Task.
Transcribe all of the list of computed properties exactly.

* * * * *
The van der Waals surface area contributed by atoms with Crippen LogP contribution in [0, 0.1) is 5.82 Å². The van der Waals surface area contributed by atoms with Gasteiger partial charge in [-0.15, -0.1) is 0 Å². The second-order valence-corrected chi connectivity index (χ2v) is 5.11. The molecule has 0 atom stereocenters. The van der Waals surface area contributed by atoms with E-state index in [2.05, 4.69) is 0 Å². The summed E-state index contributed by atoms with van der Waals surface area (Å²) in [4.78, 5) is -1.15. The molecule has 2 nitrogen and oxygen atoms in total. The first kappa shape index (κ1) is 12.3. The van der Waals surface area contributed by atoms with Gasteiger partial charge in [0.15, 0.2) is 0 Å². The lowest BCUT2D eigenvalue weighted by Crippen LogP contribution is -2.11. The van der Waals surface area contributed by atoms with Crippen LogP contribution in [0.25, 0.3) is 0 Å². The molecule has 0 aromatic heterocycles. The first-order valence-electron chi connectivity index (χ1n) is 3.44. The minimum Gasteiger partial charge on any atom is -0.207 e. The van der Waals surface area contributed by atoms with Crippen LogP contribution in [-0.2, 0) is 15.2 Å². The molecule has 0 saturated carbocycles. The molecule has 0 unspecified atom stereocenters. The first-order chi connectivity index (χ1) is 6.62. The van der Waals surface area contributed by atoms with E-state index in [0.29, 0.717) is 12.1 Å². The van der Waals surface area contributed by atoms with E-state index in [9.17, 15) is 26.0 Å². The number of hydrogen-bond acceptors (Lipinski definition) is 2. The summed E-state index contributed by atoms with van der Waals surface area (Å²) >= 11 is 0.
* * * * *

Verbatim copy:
The van der Waals surface area contributed by atoms with Crippen LogP contribution in [0, 0.1) is 5.82 Å². The van der Waals surface area contributed by atoms with Gasteiger partial charge in [-0.15, -0.1) is 0 Å². The second-order valence-corrected chi connectivity index (χ2v) is 5.11. The molecule has 0 atom stereocenters. The van der Waals surface area contributed by atoms with E-state index in [2.05, 4.69) is 0 Å². The summed E-state index contributed by atoms with van der Waals surface area (Å²) in [4.78, 5) is -1.15. The molecule has 2 nitrogen and oxygen atoms in total. The first kappa shape index (κ1) is 12.3. The van der Waals surface area contributed by atoms with Gasteiger partial charge in [0.15, 0.2) is 0 Å². The lowest BCUT2D eigenvalue weighted by Crippen LogP contribution is -2.11. The van der Waals surface area contributed by atoms with Crippen LogP contribution in [0.25, 0.3) is 0 Å². The molecule has 0 aromatic heterocycles. The first-order valence-electron chi connectivity index (χ1n) is 3.44. The minimum Gasteiger partial charge on any atom is -0.207 e. The van der Waals surface area contributed by atoms with Crippen LogP contribution in [-0.2, 0) is 15.2 Å². The molecule has 0 saturated carbocycles. The molecule has 0 unspecified atom stereocenters. The first-order chi connectivity index (χ1) is 6.62. The van der Waals surface area contributed by atoms with E-state index in [0.29, 0.717) is 12.1 Å². The van der Waals surface area contributed by atoms with E-state index in [9.17, 15) is 26.0 Å². The number of hydrogen-bond acceptors (Lipinski definition) is 2. The summed E-state index contributed by atoms with van der Waals surface area (Å²) >= 11 is 0.